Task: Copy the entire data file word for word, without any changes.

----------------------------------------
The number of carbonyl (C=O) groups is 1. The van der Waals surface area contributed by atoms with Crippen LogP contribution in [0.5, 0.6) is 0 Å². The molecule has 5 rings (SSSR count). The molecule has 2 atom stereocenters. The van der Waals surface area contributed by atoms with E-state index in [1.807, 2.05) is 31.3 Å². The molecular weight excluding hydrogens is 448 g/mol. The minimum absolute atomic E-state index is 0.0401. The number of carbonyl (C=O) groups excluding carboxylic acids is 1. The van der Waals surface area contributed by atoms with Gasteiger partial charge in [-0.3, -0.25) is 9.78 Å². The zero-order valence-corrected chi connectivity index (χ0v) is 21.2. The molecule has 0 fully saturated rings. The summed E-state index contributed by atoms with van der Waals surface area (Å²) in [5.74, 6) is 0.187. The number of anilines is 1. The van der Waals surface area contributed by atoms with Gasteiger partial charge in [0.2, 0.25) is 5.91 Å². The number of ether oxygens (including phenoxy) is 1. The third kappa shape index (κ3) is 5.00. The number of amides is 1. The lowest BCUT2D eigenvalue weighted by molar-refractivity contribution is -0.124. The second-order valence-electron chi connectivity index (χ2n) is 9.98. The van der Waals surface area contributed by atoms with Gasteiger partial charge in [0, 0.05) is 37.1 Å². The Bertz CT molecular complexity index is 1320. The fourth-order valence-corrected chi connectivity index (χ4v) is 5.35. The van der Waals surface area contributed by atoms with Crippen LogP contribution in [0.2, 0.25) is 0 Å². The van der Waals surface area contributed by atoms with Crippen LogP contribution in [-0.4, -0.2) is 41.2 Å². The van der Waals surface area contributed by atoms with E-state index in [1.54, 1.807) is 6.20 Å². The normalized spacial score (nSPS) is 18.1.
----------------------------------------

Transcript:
The number of carbonyl (C=O) groups is 1. The van der Waals surface area contributed by atoms with Crippen LogP contribution in [0.5, 0.6) is 0 Å². The molecule has 5 rings (SSSR count). The molecule has 2 atom stereocenters. The van der Waals surface area contributed by atoms with E-state index in [1.807, 2.05) is 31.3 Å². The molecular weight excluding hydrogens is 448 g/mol. The minimum absolute atomic E-state index is 0.0401. The number of carbonyl (C=O) groups excluding carboxylic acids is 1. The van der Waals surface area contributed by atoms with Gasteiger partial charge in [-0.3, -0.25) is 9.78 Å². The zero-order valence-corrected chi connectivity index (χ0v) is 21.2. The molecule has 0 fully saturated rings. The summed E-state index contributed by atoms with van der Waals surface area (Å²) in [5.74, 6) is 0.187. The number of anilines is 1. The van der Waals surface area contributed by atoms with Gasteiger partial charge in [0.2, 0.25) is 5.91 Å². The number of ether oxygens (including phenoxy) is 1. The third kappa shape index (κ3) is 5.00. The number of amides is 1. The lowest BCUT2D eigenvalue weighted by molar-refractivity contribution is -0.124. The second-order valence-electron chi connectivity index (χ2n) is 9.98. The van der Waals surface area contributed by atoms with Gasteiger partial charge in [0, 0.05) is 37.1 Å². The Bertz CT molecular complexity index is 1320. The fourth-order valence-corrected chi connectivity index (χ4v) is 5.35. The van der Waals surface area contributed by atoms with Crippen LogP contribution in [0.2, 0.25) is 0 Å². The van der Waals surface area contributed by atoms with Crippen LogP contribution in [-0.4, -0.2) is 41.2 Å². The van der Waals surface area contributed by atoms with E-state index in [1.54, 1.807) is 6.20 Å². The normalized spacial score (nSPS) is 18.1.